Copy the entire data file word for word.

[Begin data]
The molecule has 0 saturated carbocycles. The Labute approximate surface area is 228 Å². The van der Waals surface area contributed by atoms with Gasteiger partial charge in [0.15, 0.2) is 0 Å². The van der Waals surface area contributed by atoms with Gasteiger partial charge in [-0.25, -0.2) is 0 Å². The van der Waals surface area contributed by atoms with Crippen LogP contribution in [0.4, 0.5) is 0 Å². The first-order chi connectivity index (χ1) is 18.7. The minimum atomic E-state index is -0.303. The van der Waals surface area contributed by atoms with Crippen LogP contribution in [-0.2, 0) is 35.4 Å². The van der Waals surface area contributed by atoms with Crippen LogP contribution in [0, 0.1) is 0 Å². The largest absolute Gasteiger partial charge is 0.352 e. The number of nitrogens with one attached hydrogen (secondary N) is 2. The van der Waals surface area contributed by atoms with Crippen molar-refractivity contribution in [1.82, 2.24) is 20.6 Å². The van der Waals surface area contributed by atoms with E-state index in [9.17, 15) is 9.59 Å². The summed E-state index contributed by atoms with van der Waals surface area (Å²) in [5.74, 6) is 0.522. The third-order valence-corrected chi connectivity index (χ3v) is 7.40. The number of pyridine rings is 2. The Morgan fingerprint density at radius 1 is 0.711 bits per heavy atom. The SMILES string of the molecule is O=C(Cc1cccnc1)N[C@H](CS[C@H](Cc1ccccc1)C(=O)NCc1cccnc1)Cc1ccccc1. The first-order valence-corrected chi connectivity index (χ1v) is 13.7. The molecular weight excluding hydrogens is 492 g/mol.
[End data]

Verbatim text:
The molecule has 0 saturated carbocycles. The Labute approximate surface area is 228 Å². The van der Waals surface area contributed by atoms with Gasteiger partial charge in [0.15, 0.2) is 0 Å². The van der Waals surface area contributed by atoms with Gasteiger partial charge in [-0.25, -0.2) is 0 Å². The van der Waals surface area contributed by atoms with Crippen LogP contribution in [0.4, 0.5) is 0 Å². The first-order chi connectivity index (χ1) is 18.7. The minimum atomic E-state index is -0.303. The van der Waals surface area contributed by atoms with Crippen LogP contribution in [-0.2, 0) is 35.4 Å². The van der Waals surface area contributed by atoms with Crippen LogP contribution in [0, 0.1) is 0 Å². The largest absolute Gasteiger partial charge is 0.352 e. The number of nitrogens with one attached hydrogen (secondary N) is 2. The van der Waals surface area contributed by atoms with Crippen molar-refractivity contribution in [1.82, 2.24) is 20.6 Å². The van der Waals surface area contributed by atoms with E-state index in [9.17, 15) is 9.59 Å². The summed E-state index contributed by atoms with van der Waals surface area (Å²) in [5.74, 6) is 0.522. The third-order valence-corrected chi connectivity index (χ3v) is 7.40. The number of pyridine rings is 2. The Morgan fingerprint density at radius 1 is 0.711 bits per heavy atom. The SMILES string of the molecule is O=C(Cc1cccnc1)N[C@H](CS[C@H](Cc1ccccc1)C(=O)NCc1cccnc1)Cc1ccccc1. The first-order valence-corrected chi connectivity index (χ1v) is 13.7. The molecular weight excluding hydrogens is 492 g/mol.